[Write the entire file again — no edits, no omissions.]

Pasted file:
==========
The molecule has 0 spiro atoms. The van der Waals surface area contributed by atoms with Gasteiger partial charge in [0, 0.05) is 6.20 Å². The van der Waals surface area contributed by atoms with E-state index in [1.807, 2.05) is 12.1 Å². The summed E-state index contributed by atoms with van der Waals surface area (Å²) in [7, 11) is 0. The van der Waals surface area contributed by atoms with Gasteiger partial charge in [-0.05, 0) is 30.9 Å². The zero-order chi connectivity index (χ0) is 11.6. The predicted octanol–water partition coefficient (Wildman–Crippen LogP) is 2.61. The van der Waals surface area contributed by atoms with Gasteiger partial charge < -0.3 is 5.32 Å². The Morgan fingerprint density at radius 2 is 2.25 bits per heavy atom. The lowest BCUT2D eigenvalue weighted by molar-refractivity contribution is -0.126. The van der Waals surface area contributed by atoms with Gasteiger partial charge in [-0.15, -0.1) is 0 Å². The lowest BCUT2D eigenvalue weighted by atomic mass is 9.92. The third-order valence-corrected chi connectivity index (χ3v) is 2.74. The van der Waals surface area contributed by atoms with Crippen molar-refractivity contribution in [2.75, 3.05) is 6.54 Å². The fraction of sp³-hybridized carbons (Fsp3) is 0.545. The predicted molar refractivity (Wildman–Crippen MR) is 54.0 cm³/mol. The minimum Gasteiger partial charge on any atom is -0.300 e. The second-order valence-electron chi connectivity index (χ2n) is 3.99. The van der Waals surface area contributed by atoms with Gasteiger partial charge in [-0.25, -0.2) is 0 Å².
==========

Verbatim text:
The molecule has 0 spiro atoms. The van der Waals surface area contributed by atoms with Gasteiger partial charge in [0, 0.05) is 6.20 Å². The van der Waals surface area contributed by atoms with E-state index in [1.807, 2.05) is 12.1 Å². The summed E-state index contributed by atoms with van der Waals surface area (Å²) in [7, 11) is 0. The van der Waals surface area contributed by atoms with Gasteiger partial charge in [-0.05, 0) is 30.9 Å². The zero-order chi connectivity index (χ0) is 11.6. The predicted octanol–water partition coefficient (Wildman–Crippen LogP) is 2.61. The van der Waals surface area contributed by atoms with Gasteiger partial charge < -0.3 is 5.32 Å². The Morgan fingerprint density at radius 2 is 2.25 bits per heavy atom. The lowest BCUT2D eigenvalue weighted by molar-refractivity contribution is -0.126. The van der Waals surface area contributed by atoms with Gasteiger partial charge in [-0.15, -0.1) is 0 Å². The lowest BCUT2D eigenvalue weighted by atomic mass is 9.92. The third-order valence-corrected chi connectivity index (χ3v) is 2.74. The van der Waals surface area contributed by atoms with Crippen molar-refractivity contribution in [2.75, 3.05) is 6.54 Å². The fraction of sp³-hybridized carbons (Fsp3) is 0.545. The predicted molar refractivity (Wildman–Crippen MR) is 54.0 cm³/mol. The minimum Gasteiger partial charge on any atom is -0.300 e. The second-order valence-electron chi connectivity index (χ2n) is 3.99. The van der Waals surface area contributed by atoms with Gasteiger partial charge in [-0.25, -0.2) is 0 Å².